How Important Is Your Book Title?
I was talking to a writer who mentioned she hadn’t worked too hard to come up with a great title for her book. When I asked her why, she said she’d been to a workshop taught by an editor at a major publishing house, who said, “Don’t get too attached to your title — there’s a good chance the publisher will change it anyway.”
So the writer interpreted it as “Don’t bother to come up with a great title.”
That’s NOT what it means!
It’s true that your publisher might want to change your book title, to come up with something they feel is more marketable to your target audience. However, it’s also necessary to present your book to agents and editors with the best title possible. Your title sets the tone, hints at the genre or style of book, and draws the reader in. It’s your very first opportunity to “market” your book andmake someone want to read it. This goes for editors and agents!
Don’t underestimate the importance of your title! See my post “How to Title Your Book” for hints on how to brainstorm a good one.
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Titles–so very important, so devilishly difficult. My titles are part of my brand–they all contain the word “lucky” and they are funny…Wanna Get Lucky?, Lucky Stiff, etc….like the books. Readers seem to respond and the branding makes recognition of future works easier. that being said, some people have a knack for titles, others no so much. So, do the best you can and let the publisher have a go if they feel the need.
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I had massive amounts of angst over titling my book. I was really wedded to the original title (“Graceful”) but then one of my readers suggested it was too bland — I absolutely trusted her opinion, so I changed it.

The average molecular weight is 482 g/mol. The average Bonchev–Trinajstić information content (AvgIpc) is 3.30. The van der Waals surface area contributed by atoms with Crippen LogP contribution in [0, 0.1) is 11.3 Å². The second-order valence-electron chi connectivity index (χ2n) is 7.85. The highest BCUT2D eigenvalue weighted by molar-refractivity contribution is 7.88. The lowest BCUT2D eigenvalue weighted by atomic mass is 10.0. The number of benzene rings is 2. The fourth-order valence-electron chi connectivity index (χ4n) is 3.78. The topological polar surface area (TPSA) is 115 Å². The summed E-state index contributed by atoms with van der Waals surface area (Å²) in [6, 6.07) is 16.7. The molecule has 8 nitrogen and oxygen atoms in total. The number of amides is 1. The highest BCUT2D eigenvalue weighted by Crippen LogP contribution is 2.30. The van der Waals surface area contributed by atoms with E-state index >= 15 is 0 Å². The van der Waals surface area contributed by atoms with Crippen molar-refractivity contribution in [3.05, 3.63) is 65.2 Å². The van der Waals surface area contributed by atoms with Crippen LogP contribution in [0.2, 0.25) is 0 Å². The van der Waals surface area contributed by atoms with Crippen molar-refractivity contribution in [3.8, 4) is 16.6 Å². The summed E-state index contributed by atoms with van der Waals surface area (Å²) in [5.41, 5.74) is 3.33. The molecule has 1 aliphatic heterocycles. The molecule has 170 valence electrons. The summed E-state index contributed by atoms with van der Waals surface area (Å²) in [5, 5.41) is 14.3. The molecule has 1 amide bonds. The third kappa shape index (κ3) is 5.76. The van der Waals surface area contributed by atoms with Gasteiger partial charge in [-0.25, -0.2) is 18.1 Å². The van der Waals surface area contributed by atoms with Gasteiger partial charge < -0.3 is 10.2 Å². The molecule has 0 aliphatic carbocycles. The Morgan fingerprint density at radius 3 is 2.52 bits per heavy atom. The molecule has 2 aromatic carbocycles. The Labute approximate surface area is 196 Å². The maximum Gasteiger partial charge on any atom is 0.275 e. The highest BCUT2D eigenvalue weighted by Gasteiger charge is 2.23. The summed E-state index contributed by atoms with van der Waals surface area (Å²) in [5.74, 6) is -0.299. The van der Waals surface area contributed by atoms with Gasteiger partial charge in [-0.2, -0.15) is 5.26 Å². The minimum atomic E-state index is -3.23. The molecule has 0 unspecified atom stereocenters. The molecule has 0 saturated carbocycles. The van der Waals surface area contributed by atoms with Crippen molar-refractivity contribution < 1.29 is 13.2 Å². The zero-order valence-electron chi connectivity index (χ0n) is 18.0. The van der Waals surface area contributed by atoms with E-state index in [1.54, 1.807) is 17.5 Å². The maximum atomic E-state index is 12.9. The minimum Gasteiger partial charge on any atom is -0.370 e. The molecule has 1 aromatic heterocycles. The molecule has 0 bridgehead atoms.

Of course, now my blog and everything else is still connected to the old “Graceful” title (that’s another blog post topic: how to brand YOURSELF as a writer, not the title of your book, which will surely change!!).
Congrats on Agent of the Year! What a great affirmation for you, friend, and I know it’s well deserved.
Cover art actually catches my attention far more than titles. But a couple of recent great titles in my TBR stacks: DAUGHTER OF SMOKE & BONE; DELIRIUM; WITHER. Evocative!
Until my first draft is done, all my books have the same title. I name them “I can finish this story.doc” or sometimes I call them “Write, write like the wind.doc”. That way every time I go to open the file I get a little pep talk.
Once the first draft is done I give my stories two “titles”. The first one is the one-word project title that I use in every file, folder, note, and todo item. The second is the actual title I think will be on the book someday.
A good book title does get my attention. When Michael Hyatt wrote about elevator pitches in a recent blog, I found a commenter’s book title, “Good Grief,” arresting. Erica’s elevator pitch sold me as well.
Such great advice! My publisher made the final call on each of my books and I was thrilled that they decided to keep “my” titles. I spent a lot of time agonizing over titles. My book is my baby, why wouldn’t I want to name it? 🙂